In the continued debate about Ireland’s religious heritage versus the case for secular reform, both women play very different roles. As Mrs Fitzpatrick, the housekeeper of a bishop (Richard Fish), Govan fearlessly challenges him about the need for women to be priests and allowing the clergy to marry. In her opinion, if this was common practice, there wouldn’t be the scandals that have plagued the Roman Catholic Church for untold decades. It is, however, as a politician that Steel unsettles the bishop, unswayed by the authority the Church traditionally held in state affairs. One of my favourite lines in the play involves Mrs Fitzpatrick telling the bishop that the politician would have to get up pretty early to “get one over the bishop”, to which the bishop replies, he didn’t think the politican ever sleeps!

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Angus Castle-Doughty and Jerome Ngonadi

The presence of Father Flannagan (Jerome Ngonadi) poses some important, if uncomfortable, questions about the way culture, homogeneity and race are intertwined in Ireland. The character of Sean in the play points out that one of the reasons why he likes living in London is that it is so culturally diverse (and by infererence there has to be a base level of tolerance and understanding towards one another). Putting this into context, the stabbing of Father Flanningan by Derek (Angus Castle-Doughty) – a young man who grew up after The Troubles – throws open the questions about inherited values and what today’s young people can glean from the past.

A veteran of The Troubles who finds himself sharing a cell with Derek, Sammy Nelson (Fish), offers his perspective on Ireland, past and present. But while he was ‘successful’ in sectarian violence, Nelson’s now alone and the only interest shown in him in is from a young man who doesn’t truly understand why he did the things he done. On the flip side, Dominic feels the need to come clean about his actions, but in this world of relative peace, there is no desire from the powers-that-be to unearth ‘facts’ that have already been laid to rest. Coming full circle in the play, peace is maintained, but only by shutting the doors on the unadulterated truth of the past.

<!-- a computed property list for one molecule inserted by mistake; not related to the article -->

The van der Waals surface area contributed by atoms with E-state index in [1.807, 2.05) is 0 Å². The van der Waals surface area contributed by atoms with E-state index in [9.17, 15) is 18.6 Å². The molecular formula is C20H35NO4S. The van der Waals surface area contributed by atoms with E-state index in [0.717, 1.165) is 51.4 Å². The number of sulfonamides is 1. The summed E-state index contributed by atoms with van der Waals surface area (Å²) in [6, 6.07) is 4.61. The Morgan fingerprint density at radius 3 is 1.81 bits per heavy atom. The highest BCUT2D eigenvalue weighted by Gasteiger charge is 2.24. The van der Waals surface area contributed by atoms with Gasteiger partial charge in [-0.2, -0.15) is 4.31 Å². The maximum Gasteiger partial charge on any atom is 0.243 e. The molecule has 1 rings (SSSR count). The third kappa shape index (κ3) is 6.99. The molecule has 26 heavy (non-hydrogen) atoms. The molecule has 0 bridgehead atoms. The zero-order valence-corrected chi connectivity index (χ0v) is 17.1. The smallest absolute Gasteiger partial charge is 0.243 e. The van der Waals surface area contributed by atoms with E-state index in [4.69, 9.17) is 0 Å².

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L-R: Sean Stewart, Shenagh Govan and Angus Castle-Doughty

I Am Of Ireland packs a lot into its two-hour running time, mixing humour with a solid focus what makes history so important – not dates or even ‘big events’, but how the lives of everyday people are affected. The play also makes uncomfortable observations about human nature and the dark secrets of every society. As for its relevance to today’s headlines…

At this juncture, Northern Ireland is facing uncertain times, what with Theresa May’s government using the numbers of the DUP to keep herself in power and Brexit likely to undo the progress wrought by the Good Friday Agreement. Yet all is not lost. The support in Ireland’s recent referendum for the legalisation of abortion has shown that the spirit of Thomas Paine is not lost – that the people of today feel they should be free to make their own laws, that the future is unwritten…

© Michael Davis 2018

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I Am Of Ireland runs at the Old Red Lion Theatre until 30th June.